In Fentress County:
• Sgt. York Patriotic Foundation — $46,000 for the completion of protective stabilization at the York Agricultural Institute in Jamestown.
• East Tennessee State University — $9,500 to fund an archeological survey of Pickett State Forest.
In Jefferson County:
• Glenmore Mansion Chapter /Association for the Preservation of Tennessee Antiquities — $20,000 for the continued restoration of the Glenmore Mansion, including work on dormers, soffits and cornices.
In Knox County:
• Airplane Filling Station Preservation Association Inc. — $24,000 to complete the next phase of restoration, including electrical wiring, plumbing, HVAC installation, window repair, exterior metal skin repair and painting.
In Maury County:
• Columbia Academy — $25,000 for roof replacement of the Academy Hall, located on Columbia Academy’s campus (formerly the Columbia Arsenal and Columbia Military Academy, respectively).
In Monroe County:
• Monroe County — $17,000 for the cleaning and re-pointing of brickwork on the south and west elevations of the Monroe County Courthouse.
In Rhea County:
• Friends of Cumberland Trail — $24,000 to fund a survey in the Laurel-Snow State Natural Area of resources associated with the Dayton Coal and Iron Company for possible inclusion in the National Register of Historic Places.
In Roane County:
• City of Harriman — $30,000 to fund an architectural and engineering analysis of the Temperance Building for the purpose of a historic structures report and restoration plan.
In Shelby County:
• Memphis Landmarks Commission — $16,800 for the creation of a Multiple Property Documentation Form for potential National Register nominations for properties associated with music in Memphis. An additional $3,600 has been granted to provide training for historic zoning commissioners at the National Alliance of Preservation Commission’s biennial meeting in Michigan.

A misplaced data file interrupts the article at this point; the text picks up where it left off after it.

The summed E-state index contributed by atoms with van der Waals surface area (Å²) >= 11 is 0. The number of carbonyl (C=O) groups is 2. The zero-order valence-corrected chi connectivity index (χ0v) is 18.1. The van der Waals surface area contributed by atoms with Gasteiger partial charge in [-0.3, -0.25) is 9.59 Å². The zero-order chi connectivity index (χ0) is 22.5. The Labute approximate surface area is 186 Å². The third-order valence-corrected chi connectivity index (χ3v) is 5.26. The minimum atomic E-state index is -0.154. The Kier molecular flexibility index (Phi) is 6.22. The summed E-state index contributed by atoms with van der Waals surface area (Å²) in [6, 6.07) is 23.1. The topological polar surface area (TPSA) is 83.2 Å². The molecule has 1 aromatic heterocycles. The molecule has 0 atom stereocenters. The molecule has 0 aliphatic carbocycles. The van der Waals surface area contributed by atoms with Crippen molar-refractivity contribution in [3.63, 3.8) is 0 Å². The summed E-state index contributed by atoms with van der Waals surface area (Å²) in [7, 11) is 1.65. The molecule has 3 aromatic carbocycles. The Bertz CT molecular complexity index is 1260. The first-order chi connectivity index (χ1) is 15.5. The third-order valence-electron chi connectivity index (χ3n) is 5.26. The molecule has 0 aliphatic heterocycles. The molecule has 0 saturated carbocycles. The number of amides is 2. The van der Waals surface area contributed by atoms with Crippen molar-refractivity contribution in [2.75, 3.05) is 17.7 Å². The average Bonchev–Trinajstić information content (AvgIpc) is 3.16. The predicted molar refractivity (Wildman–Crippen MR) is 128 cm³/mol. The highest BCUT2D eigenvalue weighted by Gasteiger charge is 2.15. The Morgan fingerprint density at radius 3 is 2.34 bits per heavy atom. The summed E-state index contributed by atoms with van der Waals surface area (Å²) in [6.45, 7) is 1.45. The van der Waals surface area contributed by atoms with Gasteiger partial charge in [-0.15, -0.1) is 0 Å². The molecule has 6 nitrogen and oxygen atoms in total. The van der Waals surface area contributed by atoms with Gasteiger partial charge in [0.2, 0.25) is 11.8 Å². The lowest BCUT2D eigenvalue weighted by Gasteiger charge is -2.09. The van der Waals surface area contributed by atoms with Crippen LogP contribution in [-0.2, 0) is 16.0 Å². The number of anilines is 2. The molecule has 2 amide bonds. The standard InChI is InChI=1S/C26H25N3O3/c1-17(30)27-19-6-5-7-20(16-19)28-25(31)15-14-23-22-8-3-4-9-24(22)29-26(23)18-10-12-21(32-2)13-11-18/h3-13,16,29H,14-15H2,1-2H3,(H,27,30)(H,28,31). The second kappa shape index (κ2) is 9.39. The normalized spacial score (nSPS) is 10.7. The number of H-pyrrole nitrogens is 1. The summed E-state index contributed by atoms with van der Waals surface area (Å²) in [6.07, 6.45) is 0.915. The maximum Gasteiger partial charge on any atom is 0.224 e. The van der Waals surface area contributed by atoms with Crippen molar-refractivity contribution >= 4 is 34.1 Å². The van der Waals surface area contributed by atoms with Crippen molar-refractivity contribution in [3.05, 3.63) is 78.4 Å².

In Williamson County:
• Tennessee Division of Archeology — $9,600 for archeological testing at the Coats-Hines Archeological site in Brentwood.
• Tennessee Preservation Trust — $15,000 to fund the 2011 Statewide Historic Preservation Conference.
• Tennessee History for Kids — $5,000 to fund posters for Tennessee schools and libraries, highlighting the “Preservation in Tennessee 2010” program about notable historic preservation success stories across the state.
• Middle Tennessee State University — $20,000 to digitize data for historic /architectural survey files.
• Upper Cumberland Institute/Tennessee Technological Institute — $15,000 to fund computerization of historic/architectural survey files.
• South Central Tennessee Development District — $50,000 to fund a preservation specialist staff position for the South Central Tennessee Development District.
• East Tennessee Development District — $32,000 to fund a preservation specialist staff position for the East Tennessee Development District.
• First Tennessee Development District — $25,000 to fund a preservation specialist staff position for the First Tennessee Development District.
• Greater Nashville Regional Council — $25,000 to fund a preservation specialist staff position for the Greater Nashville Regional Council.
• Southeast Tennessee Development District — $52,000 to fund a preservation specialist staff position for the Southeast Tennessee Development District.
• Southwest Tennessee Development District — $50,000 to fund a preservation specialist staff position for the Southwest Tennessee Development District.
• Upper Cumberland Development District — $50,000 to fund a preservation specialist staff position for the Upper Cumberland Development District.
For more information about the Tennessee Historical Commission, please visit the Web site at: www.tn.gov/environment/hist.
Published in The Messenger 4.8.10